When you are first looking to source a stainless steel pipe, whether it’s for a desalination plant, an oil rig or even a nuclear power station, one of the first questions you need to ask yourself is ‘do I need a seamless, welded or forged pipe’? The three types all have different advantages and are therefore suited to different applications and environments. An abundance of factors should be taken into consideration when choosing what is right for a particular project.
Engineers will more than likely instinctively know the answer to that question, but let’s spend some time exploring these seamless, welded and forged pipes and their various properties.
Let’s start with seamless pipe. As the name suggested, a seamless pipe is one without any seam or weld-joint.
Manufacturing and applications:
Seamless pipes can be manufactured using various different methods, which is very much dependent on the diameter required, or the ratio of the diameter to the thickness of the wall. In general, the manufacturing process of seamless pipe starts with raw steel being cast into a more workable format – a hot solid billet. This is then stretched out and pushed or pulled over a form. This hollow pipe then undergoes an extrusion process whereby it is forced through a die and mandrel. This works to increase the inside diameter and reduce the outside diameter.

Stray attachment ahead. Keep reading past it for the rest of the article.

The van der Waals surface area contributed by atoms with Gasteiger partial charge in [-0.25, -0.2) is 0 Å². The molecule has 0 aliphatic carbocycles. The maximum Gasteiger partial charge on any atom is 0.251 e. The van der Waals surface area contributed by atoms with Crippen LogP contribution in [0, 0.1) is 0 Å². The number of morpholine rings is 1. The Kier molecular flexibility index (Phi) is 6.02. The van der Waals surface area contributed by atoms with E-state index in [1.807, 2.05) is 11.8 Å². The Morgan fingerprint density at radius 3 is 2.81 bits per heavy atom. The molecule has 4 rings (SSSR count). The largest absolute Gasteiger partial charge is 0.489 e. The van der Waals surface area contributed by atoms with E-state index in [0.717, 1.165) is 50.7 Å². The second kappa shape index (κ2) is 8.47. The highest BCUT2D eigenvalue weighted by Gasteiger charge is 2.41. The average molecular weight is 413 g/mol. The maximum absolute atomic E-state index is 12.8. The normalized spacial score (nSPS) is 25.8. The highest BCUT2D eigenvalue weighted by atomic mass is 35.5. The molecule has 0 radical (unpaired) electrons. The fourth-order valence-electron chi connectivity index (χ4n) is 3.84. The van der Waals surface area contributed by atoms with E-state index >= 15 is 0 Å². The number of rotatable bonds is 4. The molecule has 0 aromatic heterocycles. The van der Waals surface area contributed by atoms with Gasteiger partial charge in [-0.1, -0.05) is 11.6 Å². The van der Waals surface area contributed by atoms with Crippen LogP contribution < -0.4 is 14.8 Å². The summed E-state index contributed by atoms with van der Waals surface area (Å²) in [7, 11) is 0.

Seamless steel pipe is regularly used in the transportation of fluids such as water, natural gas, waste and air. It is also regularly required in many high-pressure, high-corrosive environments such as in the oil & gas, power generation and pharmaceutical industries.
- Strength: Seamless pipes come with the obvious advantage of having no seam and therefore no chance of a weak seam. This means that typically, seamless pipe can withstand 20% more working pressure than welded ones of the same material grade and size.
- Resistance: The lack of seam means that seamless pipe can offer higher resistance to corrosion because there is less opportunity for things like impurities and defects that can more commonly occur along a weld.
- Less Testing: It goes without saying that seamless pipes don’t require testing for weld integrity – no weld means no test!
Welded pipe comes in three forms: welded on the outside diameter, welded on the inside diameter or welded on both sides. The commonality is that they all have a seam!
Manufacturing and applications:
The manufacturing process of welded pipe starts by rolling out a steel coil to the desired thickness to form a flat strip or plate. This is then rolled, and the seam of the resultant tube is welded in a chemically neutral environment.
In regard to what type of steel is weldable, austenitic steels are generally the most weldable whereas ferritic steels are weldable in thin sections. Duplex steels are now regarded as fully weldable, but they do require more care than austenitic steels.
Welded pipe manufacturing techniques are thought to have greatly improved over the past few years. Arguably the most significant advancement being the development of using high-frequency electric currents as a welding technique. This has greatly improved the ability of welded pipe to avoid corrosion and seam failure.